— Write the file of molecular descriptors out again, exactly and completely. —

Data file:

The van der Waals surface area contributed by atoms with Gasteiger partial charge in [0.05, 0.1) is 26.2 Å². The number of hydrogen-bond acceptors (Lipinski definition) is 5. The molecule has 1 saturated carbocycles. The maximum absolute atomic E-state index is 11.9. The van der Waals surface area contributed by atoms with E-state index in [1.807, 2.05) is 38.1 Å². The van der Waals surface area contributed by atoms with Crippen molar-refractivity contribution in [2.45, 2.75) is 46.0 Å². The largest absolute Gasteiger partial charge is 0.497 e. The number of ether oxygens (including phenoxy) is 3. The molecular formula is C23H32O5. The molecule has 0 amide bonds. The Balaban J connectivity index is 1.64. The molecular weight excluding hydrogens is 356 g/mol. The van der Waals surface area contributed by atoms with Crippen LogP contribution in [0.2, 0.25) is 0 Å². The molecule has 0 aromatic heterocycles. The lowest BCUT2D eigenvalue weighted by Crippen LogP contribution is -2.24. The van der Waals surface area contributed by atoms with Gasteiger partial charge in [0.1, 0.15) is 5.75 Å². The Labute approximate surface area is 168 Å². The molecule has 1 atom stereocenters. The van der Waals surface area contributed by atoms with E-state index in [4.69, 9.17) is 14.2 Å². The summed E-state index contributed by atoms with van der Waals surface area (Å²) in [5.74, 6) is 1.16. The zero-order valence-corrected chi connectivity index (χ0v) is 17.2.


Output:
The van der Waals surface area contributed by atoms with Gasteiger partial charge in [0.05, 0.1) is 26.2 Å². The number of hydrogen-bond acceptors (Lipinski definition) is 5. The molecule has 1 saturated carbocycles. The maximum absolute atomic E-state index is 11.9. The van der Waals surface area contributed by atoms with E-state index in [1.807, 2.05) is 38.1 Å². The van der Waals surface area contributed by atoms with Crippen molar-refractivity contribution in [2.45, 2.75) is 46.0 Å². The largest absolute Gasteiger partial charge is 0.497 e. The number of ether oxygens (including phenoxy) is 3. The molecular formula is C23H32O5. The molecule has 0 amide bonds. The Balaban J connectivity index is 1.64. The molecular weight excluding hydrogens is 356 g/mol. The van der Waals surface area contributed by atoms with Crippen LogP contribution in [0.2, 0.25) is 0 Å². The molecule has 0 aromatic heterocycles. The lowest BCUT2D eigenvalue weighted by Crippen LogP contribution is -2.24. The van der Waals surface area contributed by atoms with Gasteiger partial charge in [0.1, 0.15) is 5.75 Å². The Labute approximate surface area is 168 Å². The molecule has 1 atom stereocenters. The van der Waals surface area contributed by atoms with E-state index in [4.69, 9.17) is 14.2 Å². The summed E-state index contributed by atoms with van der Waals surface area (Å²) in [5.74, 6) is 1.16. The zero-order valence-corrected chi connectivity index (χ0v) is 17.2.